“Our experience has found if patients who receive DBS are properly selected they typically can reduce medicines by about 25 percent. Afterward they can extend the period of time they have a positive impact from their medicine by about 50 percent,” Charles said. “So the impact on their overall condition is very good.”

Charles said trial participants may help advance the field of research in Parkinson's disease.

“What we learn in this trial will really shape the next step of research on this disease. We are trying to answer a major question of whether receiving this therapy early in the disease may slow progression. If this were to prove true there is no other therapy we can offer today which can do that,” he said.

(Souce: Newswise)

Related medicine news :

1. Researchers urge caution in using ear tube surgery
2. Researchers Scale to assess the Severity of Epilepsy in Kids
3. Researchers trick Alzheimers Enzyme
4. Researchers find new HIV hiding place
5. New Hair in 15 Days Could Now Be A Possibility Say Researchers
6. Researchers developed world’s smallest toothbrus
7. Researchers discover receptor cells that can cause epilepsy
8. 15 Anti-SARS Drugs Identified By China-Europe Team of Researchers
9. Researchers reversed the process of memory loss
10. Researchers Identify Key Gene That May Help Brain Treatment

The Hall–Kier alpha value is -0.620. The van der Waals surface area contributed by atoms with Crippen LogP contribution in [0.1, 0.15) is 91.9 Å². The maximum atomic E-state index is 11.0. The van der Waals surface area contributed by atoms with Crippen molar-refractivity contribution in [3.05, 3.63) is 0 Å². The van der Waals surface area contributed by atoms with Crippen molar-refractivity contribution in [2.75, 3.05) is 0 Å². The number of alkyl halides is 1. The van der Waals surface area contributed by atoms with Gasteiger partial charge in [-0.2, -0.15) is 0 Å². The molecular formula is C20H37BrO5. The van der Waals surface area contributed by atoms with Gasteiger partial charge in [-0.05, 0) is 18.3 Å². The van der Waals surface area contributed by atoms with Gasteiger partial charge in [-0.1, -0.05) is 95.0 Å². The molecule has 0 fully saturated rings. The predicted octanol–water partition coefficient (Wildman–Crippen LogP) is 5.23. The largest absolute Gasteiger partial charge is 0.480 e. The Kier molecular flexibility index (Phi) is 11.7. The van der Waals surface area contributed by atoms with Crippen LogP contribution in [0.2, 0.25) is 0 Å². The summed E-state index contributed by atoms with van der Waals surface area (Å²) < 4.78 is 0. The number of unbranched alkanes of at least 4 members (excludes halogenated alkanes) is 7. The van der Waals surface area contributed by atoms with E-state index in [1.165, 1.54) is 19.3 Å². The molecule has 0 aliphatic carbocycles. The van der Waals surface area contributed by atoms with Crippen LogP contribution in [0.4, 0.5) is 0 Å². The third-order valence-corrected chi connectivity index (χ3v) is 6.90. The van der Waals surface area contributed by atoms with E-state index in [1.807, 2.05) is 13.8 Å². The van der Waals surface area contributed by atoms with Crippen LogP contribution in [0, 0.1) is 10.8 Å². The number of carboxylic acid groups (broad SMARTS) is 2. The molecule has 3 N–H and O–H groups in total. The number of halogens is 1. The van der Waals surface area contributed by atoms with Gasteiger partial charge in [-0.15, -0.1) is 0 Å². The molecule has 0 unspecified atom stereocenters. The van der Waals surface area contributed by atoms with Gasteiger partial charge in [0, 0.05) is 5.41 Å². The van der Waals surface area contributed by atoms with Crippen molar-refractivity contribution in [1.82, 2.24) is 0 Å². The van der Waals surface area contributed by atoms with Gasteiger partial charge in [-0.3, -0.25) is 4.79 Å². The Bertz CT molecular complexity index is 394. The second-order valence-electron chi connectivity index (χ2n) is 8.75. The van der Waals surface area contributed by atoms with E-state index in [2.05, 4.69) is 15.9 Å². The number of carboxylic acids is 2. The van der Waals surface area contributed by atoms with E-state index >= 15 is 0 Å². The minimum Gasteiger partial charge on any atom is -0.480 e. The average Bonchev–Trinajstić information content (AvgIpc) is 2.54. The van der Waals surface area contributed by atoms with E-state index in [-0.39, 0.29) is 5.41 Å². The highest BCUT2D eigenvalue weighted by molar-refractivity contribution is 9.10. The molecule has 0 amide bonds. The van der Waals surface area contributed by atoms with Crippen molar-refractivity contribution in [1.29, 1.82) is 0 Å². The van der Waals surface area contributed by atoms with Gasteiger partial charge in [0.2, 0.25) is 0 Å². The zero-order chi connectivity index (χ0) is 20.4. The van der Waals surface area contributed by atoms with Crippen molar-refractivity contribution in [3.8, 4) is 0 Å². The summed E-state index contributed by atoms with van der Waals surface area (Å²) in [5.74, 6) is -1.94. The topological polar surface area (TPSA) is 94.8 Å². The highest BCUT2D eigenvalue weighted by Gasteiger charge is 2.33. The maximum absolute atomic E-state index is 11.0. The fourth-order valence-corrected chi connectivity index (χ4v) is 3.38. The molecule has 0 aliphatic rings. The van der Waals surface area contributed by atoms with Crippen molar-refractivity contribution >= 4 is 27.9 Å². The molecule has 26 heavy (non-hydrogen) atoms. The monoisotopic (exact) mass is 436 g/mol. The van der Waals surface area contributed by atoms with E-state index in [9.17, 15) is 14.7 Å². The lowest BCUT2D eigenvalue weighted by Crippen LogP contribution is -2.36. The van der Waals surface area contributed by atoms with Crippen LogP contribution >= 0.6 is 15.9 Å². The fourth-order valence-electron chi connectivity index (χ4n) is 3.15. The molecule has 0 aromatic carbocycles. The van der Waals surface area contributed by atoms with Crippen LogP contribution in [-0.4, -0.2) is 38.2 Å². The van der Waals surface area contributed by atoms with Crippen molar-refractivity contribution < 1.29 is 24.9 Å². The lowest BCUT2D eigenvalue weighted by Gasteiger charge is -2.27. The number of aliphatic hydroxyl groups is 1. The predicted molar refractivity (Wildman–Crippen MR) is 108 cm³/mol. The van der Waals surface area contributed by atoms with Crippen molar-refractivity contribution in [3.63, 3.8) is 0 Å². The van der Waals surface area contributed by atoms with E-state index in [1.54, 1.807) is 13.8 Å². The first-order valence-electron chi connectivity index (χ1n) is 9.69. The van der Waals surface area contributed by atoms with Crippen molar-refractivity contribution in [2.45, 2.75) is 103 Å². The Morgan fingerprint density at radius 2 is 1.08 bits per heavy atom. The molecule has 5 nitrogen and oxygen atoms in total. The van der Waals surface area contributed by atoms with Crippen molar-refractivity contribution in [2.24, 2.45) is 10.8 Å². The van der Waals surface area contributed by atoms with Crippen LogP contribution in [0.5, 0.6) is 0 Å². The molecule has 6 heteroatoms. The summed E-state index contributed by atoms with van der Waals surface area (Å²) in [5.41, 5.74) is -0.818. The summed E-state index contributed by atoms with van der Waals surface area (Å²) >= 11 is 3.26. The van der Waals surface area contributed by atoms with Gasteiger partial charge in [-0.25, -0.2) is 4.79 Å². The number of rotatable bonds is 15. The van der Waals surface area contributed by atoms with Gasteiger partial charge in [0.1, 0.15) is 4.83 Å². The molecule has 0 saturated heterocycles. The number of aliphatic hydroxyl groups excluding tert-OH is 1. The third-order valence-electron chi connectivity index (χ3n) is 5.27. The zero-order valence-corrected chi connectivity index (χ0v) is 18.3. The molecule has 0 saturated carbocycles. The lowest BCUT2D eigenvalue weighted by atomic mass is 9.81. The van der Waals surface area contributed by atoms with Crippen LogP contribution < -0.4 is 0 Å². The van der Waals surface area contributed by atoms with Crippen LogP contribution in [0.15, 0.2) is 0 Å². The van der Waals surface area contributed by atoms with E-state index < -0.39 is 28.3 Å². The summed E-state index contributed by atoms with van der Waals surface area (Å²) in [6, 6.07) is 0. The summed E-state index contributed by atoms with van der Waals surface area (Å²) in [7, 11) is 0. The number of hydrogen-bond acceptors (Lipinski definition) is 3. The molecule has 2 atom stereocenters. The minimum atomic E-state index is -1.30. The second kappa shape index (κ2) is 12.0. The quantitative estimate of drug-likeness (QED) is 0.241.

11. Researchers Discover Protein That Causes Malaria
Post Your Comments:

(Date:12/1/2015)... ... 01, 2015 , ... Trustify is proud to announce the success of the ... an organization dedicated to ending domestic violence. , Trustify and Becky’s Fund have joined ... survivors of domestic violence. Trustify is also proud to announce the launch of the ...
(Date:12/1/2015)... ... December 01, 2015 , ... Henderson, a town of ... Gigabit Internet through a partnership this year with Aeneas Internet and Telephone. , ... attractive destination for entrepreneurs who want to build a business. Whether startups or ...
(Date:12/1/2015)... Angeles, CA (PRWEB) , ... December 01, 2015 , ... ... coalition of obesity groups has filed a discrimination claim against the U.S. Department of ... coverage in their Affordable Care Act (ACA) plans are breaking the clause in the ...
(Date:12/1/2015)... ... December 01, 2015 , ... Speech and physical therapies are ... innovative technologies and under the right circumstances, these practices can be merged. ... dual-approach to his or her therapeutic sessions, as well as gives the physical ...
(Date:12/1/2015)... , ... December 01, 2015 , ... It’s official: Tattoo ... tattoo — a number even greater among Millennials (a whopping one in three aged ... and more people who are dissatisfied with their ink. In fact, RealSelf , ...
Breaking Medicine News(10 mins):
(Date:12/1/2015)... 01, 2015 ... the "Medium Molecular Weight Polyisobutylene Market ... Other Applications - Global Industry Analysis, Size, ... 2023" report to their offering. ... addition of the "Medium Molecular Weight ...
(Date:12/1/2015)... 1, 2015   Nottingham Spirk , a ... the publication of a free whitepaper , ... Market". The whitepaper gives medical product companies, pharmaceutical ... this lucrative segment. Nottingham Spirk ... manage their own health, save money (i.e., fewer ...
(Date:12/1/2015)... 1, 2015 Array BioPharma Inc. ... its Chief Executive Officer, Ron Squarer ... Healthcare Conference in New York.  The public ... through a webcast on the Array BioPharma ... --> , ...
Breaking Medicine Technology: